Do you like trees? I like trees. I would be hard pressed to think of a tree I didn't like. Well okay, I've never been a big fan (so to speak) of palm trees, especially as urban trees -- which is why I felt somewhat vindicated a few years ago, when Los Angeles evidently decided that those spindly, frequently non-native, shadeless Dr. Seuss-inspired creatures will be less ubiquitous in that city in the future, despite their iconic status there.
Some people don't seem to like trees at all, though. A few days ago the Los Angeles Times (oddly enough) published an interesting in-depth article by Tina Susman about a spate of recent tree-killings in New York City. Apparently it's not enough that multiple windstorms have been dropping trees all over the city; someone out there thinks that getting rid of trees (or possibly just making mischief) is worth wandering around in a park at night with a chainsaw. People have also been protesting the planting of individual street trees, on the basis of everything from blocked views to inflamed allergies.
Susman's L.A. Times article brings up interesting issues, though. For instance, several residents complained to her that the city Parks Department expects them to take care of the street trees, whether they wanted the trees or not. They complained that the roots crack the sidewalks, and that they're expected to sweep fallen leaves and berries. How much can the city expect of residents, when it comes to looking after trees? One resident told Susman, "the tree doesn't belong to [the city] if it falls. It only belongs to them if you do something to it."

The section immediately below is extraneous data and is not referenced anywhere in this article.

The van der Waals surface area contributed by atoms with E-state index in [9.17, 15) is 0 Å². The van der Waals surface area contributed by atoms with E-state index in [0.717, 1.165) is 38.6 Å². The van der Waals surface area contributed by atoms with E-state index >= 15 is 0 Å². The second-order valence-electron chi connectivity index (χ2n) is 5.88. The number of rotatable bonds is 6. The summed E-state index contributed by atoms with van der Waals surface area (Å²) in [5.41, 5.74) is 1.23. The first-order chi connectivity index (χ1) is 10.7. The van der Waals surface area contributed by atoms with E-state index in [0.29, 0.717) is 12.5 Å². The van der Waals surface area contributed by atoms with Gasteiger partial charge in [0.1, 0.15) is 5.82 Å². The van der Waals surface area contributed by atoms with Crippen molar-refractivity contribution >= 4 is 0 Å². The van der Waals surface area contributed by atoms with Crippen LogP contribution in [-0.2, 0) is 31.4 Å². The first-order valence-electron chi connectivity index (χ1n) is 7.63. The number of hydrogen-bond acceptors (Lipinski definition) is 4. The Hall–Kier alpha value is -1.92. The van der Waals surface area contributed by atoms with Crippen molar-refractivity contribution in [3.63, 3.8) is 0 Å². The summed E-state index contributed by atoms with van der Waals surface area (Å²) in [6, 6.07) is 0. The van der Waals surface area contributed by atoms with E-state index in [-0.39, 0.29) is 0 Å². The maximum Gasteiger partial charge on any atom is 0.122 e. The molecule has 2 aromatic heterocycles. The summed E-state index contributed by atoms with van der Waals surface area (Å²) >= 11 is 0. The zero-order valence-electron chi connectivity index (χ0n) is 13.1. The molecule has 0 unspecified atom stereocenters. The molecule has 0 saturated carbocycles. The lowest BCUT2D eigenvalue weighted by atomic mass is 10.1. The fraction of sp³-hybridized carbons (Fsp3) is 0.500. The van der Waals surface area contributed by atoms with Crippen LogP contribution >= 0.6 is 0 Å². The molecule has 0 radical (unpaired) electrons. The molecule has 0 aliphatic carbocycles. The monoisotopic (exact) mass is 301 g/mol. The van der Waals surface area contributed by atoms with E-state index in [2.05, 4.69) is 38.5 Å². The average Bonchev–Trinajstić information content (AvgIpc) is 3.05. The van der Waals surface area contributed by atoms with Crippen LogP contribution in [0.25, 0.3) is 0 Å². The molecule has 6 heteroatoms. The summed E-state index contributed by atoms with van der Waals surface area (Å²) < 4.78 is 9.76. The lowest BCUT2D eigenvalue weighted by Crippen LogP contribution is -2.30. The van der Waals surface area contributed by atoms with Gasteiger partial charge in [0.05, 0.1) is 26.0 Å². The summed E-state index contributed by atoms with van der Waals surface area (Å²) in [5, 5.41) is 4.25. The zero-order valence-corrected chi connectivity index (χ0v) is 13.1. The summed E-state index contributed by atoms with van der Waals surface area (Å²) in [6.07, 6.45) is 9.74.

An extreme example of perceived Parks Department negligence made local TV recently, after a massive tree fell across a street in Queens, tearing the sidewalk up with it. The tree was removed, but the stump and sidewalk were left in a state of impressive and impassable disrepair. When residents called 311, they were told it would be years before the stump could be removed. (I suspect, however, that the gravity of the situation was intially unclear to the recipients of the complaints. In any case, once the Parks Department learned that the issue was going to be on TV, repairs commenced.)
All of this is frustrating for people, like those at the Parks Department and MillionTreesNYC, who are trying to bring more trees to New York City. But the majority of the response to the MillionTrees program has been positive, to the extent that there is a multi-year waiting list for people requesting trees. MillionTrees also organizes a Stewardship Corps to help care for the new trees, which theoretically should reduce some of the burden on reluctant locals. And those locals might be interested in this BBC report on a study that detailed the health benefits of living close to greenery!